In the disseminator 70 shown in FIGURE 4, very small explosive charges are used to rupture the seams on the container forming the disseminator. However, the gasification of the liquefied gelled gas effects the dispensing of the contents of the disseminator.
The disseminator 70 comprises the container 72, which may be of conventional can construction. In the top end wall 74 of the container 72 there is positioned the firing mechanism designated generally as 76.
The firing mechanism 76 comprises the safety handle 78 which is normally locked in nonactuatable position by the safety pin 80 which extends through both the ear 82 of safety handle 78 and the firing mechanism head 84. The safety pin 80 is provided with a finger grip (not shown) which enables the safety pin 80 to be pulled from its disposition within the car 82 and the firing mechanism head 84.
The safety handle 78 retains the firing pin 86 in nonactuatable position. Thus, the firing pin 86 is spring-urged by the spring 88 in a clockwise direction. However, in the disposition shown in FIGURE 4, the safety handle 78 keeps the firing pin 86 away from the primer 90. The primer is in communication with the pyrotechnic delay column 92. Such pyrotechnic delay column may comprise a conventional fuse. The pyrotechnic delay column 92 engages the explosive charge 94. The explosive charge 94 is a very small one, and need have only sufficient strength to rupture the container 72.
The contents 96 of the container 72 comprises finely divided powder disposed within a gelled liquefied gas, such as one of the lachrymator mixtures of Examples 1 through 3 set forth below.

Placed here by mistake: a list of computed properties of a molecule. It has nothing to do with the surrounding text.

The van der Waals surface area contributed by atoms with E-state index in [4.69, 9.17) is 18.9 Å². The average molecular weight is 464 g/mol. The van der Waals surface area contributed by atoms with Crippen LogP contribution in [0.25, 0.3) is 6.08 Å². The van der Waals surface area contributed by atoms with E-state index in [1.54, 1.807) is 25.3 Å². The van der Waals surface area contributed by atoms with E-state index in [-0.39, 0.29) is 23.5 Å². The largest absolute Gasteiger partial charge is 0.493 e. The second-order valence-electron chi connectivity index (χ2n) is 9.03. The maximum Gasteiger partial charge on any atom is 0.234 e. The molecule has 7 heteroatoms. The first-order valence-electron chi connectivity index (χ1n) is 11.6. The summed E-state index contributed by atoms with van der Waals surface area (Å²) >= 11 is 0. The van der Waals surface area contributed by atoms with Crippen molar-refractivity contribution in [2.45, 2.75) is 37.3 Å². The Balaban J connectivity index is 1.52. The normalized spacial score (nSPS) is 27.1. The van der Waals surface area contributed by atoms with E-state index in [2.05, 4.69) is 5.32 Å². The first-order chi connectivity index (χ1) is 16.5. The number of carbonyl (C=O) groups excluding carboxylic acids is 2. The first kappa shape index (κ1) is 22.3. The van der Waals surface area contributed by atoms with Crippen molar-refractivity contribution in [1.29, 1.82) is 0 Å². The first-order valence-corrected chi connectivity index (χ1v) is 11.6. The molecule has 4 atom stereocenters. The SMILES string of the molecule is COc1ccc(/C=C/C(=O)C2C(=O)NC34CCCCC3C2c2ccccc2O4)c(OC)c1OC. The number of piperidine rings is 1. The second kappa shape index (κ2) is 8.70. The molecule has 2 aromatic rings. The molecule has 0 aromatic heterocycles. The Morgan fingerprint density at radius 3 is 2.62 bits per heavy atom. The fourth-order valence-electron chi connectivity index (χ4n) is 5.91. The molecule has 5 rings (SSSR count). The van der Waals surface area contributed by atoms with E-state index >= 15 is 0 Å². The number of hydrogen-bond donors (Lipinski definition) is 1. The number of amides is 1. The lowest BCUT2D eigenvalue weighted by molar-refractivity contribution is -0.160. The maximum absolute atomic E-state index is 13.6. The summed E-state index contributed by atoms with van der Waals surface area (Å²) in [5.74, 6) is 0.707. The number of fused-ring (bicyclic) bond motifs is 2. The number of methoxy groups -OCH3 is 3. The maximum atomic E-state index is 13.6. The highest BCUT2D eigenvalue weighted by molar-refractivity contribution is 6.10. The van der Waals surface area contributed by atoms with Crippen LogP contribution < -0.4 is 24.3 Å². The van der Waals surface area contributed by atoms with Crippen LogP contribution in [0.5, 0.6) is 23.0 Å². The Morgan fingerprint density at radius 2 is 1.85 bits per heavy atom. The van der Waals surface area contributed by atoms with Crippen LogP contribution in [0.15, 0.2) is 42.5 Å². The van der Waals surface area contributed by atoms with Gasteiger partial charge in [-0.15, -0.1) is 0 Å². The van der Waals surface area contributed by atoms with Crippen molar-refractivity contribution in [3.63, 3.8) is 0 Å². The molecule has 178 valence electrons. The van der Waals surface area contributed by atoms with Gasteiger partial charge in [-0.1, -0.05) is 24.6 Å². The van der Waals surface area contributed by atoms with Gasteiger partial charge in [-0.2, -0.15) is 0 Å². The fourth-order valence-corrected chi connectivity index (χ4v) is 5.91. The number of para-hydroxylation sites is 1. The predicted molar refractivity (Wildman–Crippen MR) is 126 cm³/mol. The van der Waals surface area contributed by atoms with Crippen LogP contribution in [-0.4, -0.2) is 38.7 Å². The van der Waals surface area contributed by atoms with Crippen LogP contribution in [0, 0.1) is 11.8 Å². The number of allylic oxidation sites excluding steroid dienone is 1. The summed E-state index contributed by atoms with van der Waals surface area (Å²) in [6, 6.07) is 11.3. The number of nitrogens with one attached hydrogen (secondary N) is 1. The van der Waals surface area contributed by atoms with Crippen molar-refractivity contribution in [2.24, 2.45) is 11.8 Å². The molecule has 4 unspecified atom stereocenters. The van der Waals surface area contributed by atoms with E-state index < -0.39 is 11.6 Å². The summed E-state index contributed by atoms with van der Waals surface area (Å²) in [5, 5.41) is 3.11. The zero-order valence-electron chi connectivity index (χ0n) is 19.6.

In use, the user pulls the firing pin 86 from its engagement with the car 82 and the firing mechanism head 84. The user can still retain the safety handle 78 in the disposition shown in FIGURE 4 by gripping the same. However, upon the hurling of the container 72 the safety handle 78 flies upward due to the spring-urging of the spring 88. The firing pin 86 ignites the primer 90. The pyrotechnic delay column furnishes a time delay prior to exploding the explosive charge 94 which ruptures the container 72.
Upon the rupturing of the container 72 the gelled liquefied gas in container 72 is rapidly gasified and dispenses the contents 96 in all directions.
The disseminator 70 is an omnidirectional disseminator, as the contents 96 are discharged in all directions on the rupturing of the container 72 (unlike the controlled directional dissemination which results from the use of the disseminator 10 of FIGURES 1 through 3).
The disseminator 100 of FIGURE is another omnidirectional disseminator, and spews its contents in all directions. The disseminator 100 comprises a spherical container 102 for-med of thin walled metal, such as aluminum, with pressure containing capability. The container 102 is provided with a fill opening 104 sealed by a welded closure, such as a closure that has been ultrasonically ring welded to the spherical container 102.
A puncturing means 106 comprising a sharp pointed metal spider is disposed within the spherical container 102 (the spherical container 102 may be formed from two hemispheres, with the puncturing means 106 disposed within the same prior to the welding together of the hemispheres).
The contents 108 comprising finely divided powders disposed within a gelled liquefied gas are contained within the container 102.
In use, the container 102 is hurled against a surface causing the spider 106 to rupture the container 102. This results in the immediate gasification of the gelled liquefied gas, which dispenses the finely divided powder in all directions.